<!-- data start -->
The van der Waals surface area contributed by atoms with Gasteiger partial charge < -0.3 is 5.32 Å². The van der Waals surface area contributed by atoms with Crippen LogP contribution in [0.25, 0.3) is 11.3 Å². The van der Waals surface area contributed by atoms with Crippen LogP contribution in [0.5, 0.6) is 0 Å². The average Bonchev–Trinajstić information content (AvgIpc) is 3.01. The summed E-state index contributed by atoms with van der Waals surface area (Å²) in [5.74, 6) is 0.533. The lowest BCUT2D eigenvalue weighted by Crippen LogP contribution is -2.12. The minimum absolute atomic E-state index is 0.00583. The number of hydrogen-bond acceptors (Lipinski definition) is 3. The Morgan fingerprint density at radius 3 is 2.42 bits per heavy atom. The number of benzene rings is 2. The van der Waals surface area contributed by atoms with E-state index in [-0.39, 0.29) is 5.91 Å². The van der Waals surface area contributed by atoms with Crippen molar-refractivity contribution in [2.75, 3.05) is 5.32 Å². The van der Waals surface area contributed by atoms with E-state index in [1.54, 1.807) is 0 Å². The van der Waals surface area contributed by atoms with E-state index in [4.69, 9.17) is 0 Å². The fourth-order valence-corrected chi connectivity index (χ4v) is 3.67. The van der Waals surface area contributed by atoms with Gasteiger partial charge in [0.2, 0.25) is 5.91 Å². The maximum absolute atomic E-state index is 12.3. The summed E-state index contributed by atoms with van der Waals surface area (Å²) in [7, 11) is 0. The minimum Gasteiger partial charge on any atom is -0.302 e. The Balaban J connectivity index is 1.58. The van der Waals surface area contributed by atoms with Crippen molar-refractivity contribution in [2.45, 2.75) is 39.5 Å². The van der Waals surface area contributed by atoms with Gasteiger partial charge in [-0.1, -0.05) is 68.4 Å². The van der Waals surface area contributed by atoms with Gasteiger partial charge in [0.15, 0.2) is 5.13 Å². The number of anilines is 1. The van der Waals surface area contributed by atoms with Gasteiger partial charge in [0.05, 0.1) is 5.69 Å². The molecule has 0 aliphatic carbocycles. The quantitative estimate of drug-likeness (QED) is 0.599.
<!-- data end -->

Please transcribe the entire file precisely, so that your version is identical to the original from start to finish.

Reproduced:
The van der Waals surface area contributed by atoms with Gasteiger partial charge < -0.3 is 5.32 Å². The van der Waals surface area contributed by atoms with Crippen LogP contribution in [0.25, 0.3) is 11.3 Å². The van der Waals surface area contributed by atoms with Crippen LogP contribution in [0.5, 0.6) is 0 Å². The average Bonchev–Trinajstić information content (AvgIpc) is 3.01. The summed E-state index contributed by atoms with van der Waals surface area (Å²) in [5.74, 6) is 0.533. The lowest BCUT2D eigenvalue weighted by Crippen LogP contribution is -2.12. The minimum absolute atomic E-state index is 0.00583. The number of hydrogen-bond acceptors (Lipinski definition) is 3. The Morgan fingerprint density at radius 3 is 2.42 bits per heavy atom. The number of benzene rings is 2. The van der Waals surface area contributed by atoms with E-state index in [-0.39, 0.29) is 5.91 Å². The van der Waals surface area contributed by atoms with Crippen molar-refractivity contribution in [2.75, 3.05) is 5.32 Å². The van der Waals surface area contributed by atoms with E-state index in [1.54, 1.807) is 0 Å². The van der Waals surface area contributed by atoms with E-state index in [4.69, 9.17) is 0 Å². The fourth-order valence-corrected chi connectivity index (χ4v) is 3.67. The van der Waals surface area contributed by atoms with Gasteiger partial charge in [0.2, 0.25) is 5.91 Å². The maximum absolute atomic E-state index is 12.3. The summed E-state index contributed by atoms with van der Waals surface area (Å²) in [7, 11) is 0. The minimum Gasteiger partial charge on any atom is -0.302 e. The Balaban J connectivity index is 1.58. The van der Waals surface area contributed by atoms with Crippen molar-refractivity contribution in [2.45, 2.75) is 39.5 Å². The van der Waals surface area contributed by atoms with Gasteiger partial charge in [-0.1, -0.05) is 68.4 Å². The van der Waals surface area contributed by atoms with Gasteiger partial charge in [0.15, 0.2) is 5.13 Å². The number of anilines is 1. The van der Waals surface area contributed by atoms with Gasteiger partial charge in [0.05, 0.1) is 5.69 Å². The molecule has 0 aliphatic carbocycles. The quantitative estimate of drug-likeness (QED) is 0.599.